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International News

AIDS Spreading Rapidly in Russia

June 12, 2003

A note from TheBody.com: Since this article was written, the HIV pandemic has changed, as has our understanding of HIV/AIDS and its treatment. As a result, parts of this article may be outdated. Please keep this in mind, and be sure to visit other parts of our site for more recent information!

HIV/AIDS arrived late in Russia -- by the end of 1998 there were only 11,000 cases registered -- but the country now has one of the fastest-growing AIDS epidemics in the world. In just four years, official HIV figures have skyrocketed almost 22 times higher to 700,000 cases or more in a population of roughly 145 million people.

Though relatively few Russians with HIV have died so far, a World Bank study last year estimated that 500 to 760 people could be succumbing monthly two years from now. "We expect the deaths of hundreds of thousands of people. This is inevitable," said report co-author Vadim Pokrovsky, Russia's top AIDS doctor.

Once confined almost exclusively to drug addicts, HIV is increasingly spread through sex. In Kaliningrad, the capital of Russia's westernmost region, three out of four people registered with HIV got it from infected needles, officials said. But almost half the new cases last year were linked to sexual transmission, the Kaliningrad AIDS center said.

The country is facing a rapid rise in mother-to-child HIV transmission. In almost 20 percent of births to HIV-infected mothers, the virus was passed on the infants, according to Russia's AIDS center.

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Alarmed experts and officials are worried about the potentially destabilizing effect HIV/AIDS could have on Russia, not just as a humanitarian concern but also a potential peril for the rest of the world. "Security is not only a fight against proliferation of nuclear weapons, not only nuclear deterrence, not only a fight against al-Qaida. Security is also a fight against such diseases as AIDS," said Mikhail Margelov, a key Russian legislator and co-chair of a U.S.-Russian citizens' committee on the disease.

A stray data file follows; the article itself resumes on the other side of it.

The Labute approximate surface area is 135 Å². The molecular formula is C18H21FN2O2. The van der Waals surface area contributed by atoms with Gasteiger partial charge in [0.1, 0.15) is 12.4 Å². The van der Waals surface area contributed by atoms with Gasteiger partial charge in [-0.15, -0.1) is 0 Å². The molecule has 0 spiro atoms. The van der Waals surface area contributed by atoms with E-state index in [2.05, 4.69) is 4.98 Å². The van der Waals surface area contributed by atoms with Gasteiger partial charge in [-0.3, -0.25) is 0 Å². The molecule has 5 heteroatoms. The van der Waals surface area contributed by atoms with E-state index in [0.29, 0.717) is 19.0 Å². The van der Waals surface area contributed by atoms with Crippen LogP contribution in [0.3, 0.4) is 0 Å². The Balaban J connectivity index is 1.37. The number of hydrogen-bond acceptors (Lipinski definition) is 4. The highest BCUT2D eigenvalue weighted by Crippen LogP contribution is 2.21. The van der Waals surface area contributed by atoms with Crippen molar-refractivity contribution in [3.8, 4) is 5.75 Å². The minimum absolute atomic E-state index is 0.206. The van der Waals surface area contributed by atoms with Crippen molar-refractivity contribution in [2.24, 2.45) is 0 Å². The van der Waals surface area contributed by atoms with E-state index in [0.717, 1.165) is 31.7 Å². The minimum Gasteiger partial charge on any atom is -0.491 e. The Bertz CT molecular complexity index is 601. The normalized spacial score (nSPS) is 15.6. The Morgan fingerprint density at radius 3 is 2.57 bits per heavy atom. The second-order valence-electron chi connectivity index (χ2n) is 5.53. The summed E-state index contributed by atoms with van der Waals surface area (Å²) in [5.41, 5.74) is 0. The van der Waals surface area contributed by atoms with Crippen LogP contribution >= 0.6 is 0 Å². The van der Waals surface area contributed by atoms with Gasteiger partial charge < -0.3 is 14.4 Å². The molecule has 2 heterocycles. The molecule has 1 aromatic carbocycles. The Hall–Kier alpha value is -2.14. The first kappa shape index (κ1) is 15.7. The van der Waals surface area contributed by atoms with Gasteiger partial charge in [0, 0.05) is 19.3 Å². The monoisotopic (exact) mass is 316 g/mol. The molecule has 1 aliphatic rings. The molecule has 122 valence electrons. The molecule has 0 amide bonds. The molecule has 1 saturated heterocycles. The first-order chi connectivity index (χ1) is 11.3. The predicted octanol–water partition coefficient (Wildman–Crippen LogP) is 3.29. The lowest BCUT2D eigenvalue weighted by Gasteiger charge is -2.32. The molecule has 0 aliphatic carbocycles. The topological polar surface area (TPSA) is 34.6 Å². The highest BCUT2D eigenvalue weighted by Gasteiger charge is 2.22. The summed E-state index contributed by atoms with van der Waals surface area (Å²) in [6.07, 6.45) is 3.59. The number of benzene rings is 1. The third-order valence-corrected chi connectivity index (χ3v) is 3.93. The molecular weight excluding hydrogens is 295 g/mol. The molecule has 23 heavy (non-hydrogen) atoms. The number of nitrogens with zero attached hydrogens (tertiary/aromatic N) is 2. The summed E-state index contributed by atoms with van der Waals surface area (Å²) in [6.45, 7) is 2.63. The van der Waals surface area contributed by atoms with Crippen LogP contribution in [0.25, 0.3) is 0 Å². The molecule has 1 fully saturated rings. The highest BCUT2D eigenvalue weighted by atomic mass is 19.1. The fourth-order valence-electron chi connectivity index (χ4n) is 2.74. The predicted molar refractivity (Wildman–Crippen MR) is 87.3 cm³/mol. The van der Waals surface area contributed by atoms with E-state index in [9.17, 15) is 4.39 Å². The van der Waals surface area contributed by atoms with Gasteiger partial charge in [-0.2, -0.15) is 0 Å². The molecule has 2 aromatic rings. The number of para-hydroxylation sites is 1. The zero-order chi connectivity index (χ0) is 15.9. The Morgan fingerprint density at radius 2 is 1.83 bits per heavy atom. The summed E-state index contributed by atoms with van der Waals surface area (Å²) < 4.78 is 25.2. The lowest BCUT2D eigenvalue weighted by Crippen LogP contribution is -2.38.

Back to other CDC news for June 12, 2003

Previous Updates

Adapted from:
Newsday (Long Island, N.Y.)
06.08.03; Liam Pleven

A note from TheBody.com: Since this article was written, the HIV pandemic has changed, as has our understanding of HIV/AIDS and its treatment. As a result, parts of this article may be outdated. Please keep this in mind, and be sure to visit other parts of our site for more recent information!



  
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This article was provided by CDC National Prevention Information Network. It is a part of the publication CDC HIV/Hepatitis/STD/TB Prevention News Update.
 
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